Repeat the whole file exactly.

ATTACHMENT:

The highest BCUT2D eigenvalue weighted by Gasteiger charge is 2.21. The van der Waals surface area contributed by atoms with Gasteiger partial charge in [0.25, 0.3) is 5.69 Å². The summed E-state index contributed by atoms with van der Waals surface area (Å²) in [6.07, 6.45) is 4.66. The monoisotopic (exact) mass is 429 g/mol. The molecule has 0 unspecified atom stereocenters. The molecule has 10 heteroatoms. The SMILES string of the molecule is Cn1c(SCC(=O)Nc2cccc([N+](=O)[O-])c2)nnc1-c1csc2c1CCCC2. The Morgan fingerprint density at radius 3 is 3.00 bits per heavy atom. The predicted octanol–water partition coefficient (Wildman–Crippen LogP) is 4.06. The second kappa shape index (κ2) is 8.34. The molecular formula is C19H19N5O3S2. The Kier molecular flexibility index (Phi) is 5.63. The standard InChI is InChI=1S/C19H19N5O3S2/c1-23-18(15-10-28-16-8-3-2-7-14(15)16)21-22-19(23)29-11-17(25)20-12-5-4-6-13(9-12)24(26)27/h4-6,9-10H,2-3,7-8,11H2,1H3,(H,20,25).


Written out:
The highest BCUT2D eigenvalue weighted by Gasteiger charge is 2.21. The van der Waals surface area contributed by atoms with Gasteiger partial charge in [0.25, 0.3) is 5.69 Å². The summed E-state index contributed by atoms with van der Waals surface area (Å²) in [6.07, 6.45) is 4.66. The monoisotopic (exact) mass is 429 g/mol. The molecule has 0 unspecified atom stereocenters. The molecule has 10 heteroatoms. The SMILES string of the molecule is Cn1c(SCC(=O)Nc2cccc([N+](=O)[O-])c2)nnc1-c1csc2c1CCCC2. The Morgan fingerprint density at radius 3 is 3.00 bits per heavy atom. The predicted octanol–water partition coefficient (Wildman–Crippen LogP) is 4.06. The second kappa shape index (κ2) is 8.34. The molecular formula is C19H19N5O3S2. The Kier molecular flexibility index (Phi) is 5.63. The standard InChI is InChI=1S/C19H19N5O3S2/c1-23-18(15-10-28-16-8-3-2-7-14(15)16)21-22-19(23)29-11-17(25)20-12-5-4-6-13(9-12)24(26)27/h4-6,9-10H,2-3,7-8,11H2,1H3,(H,20,25).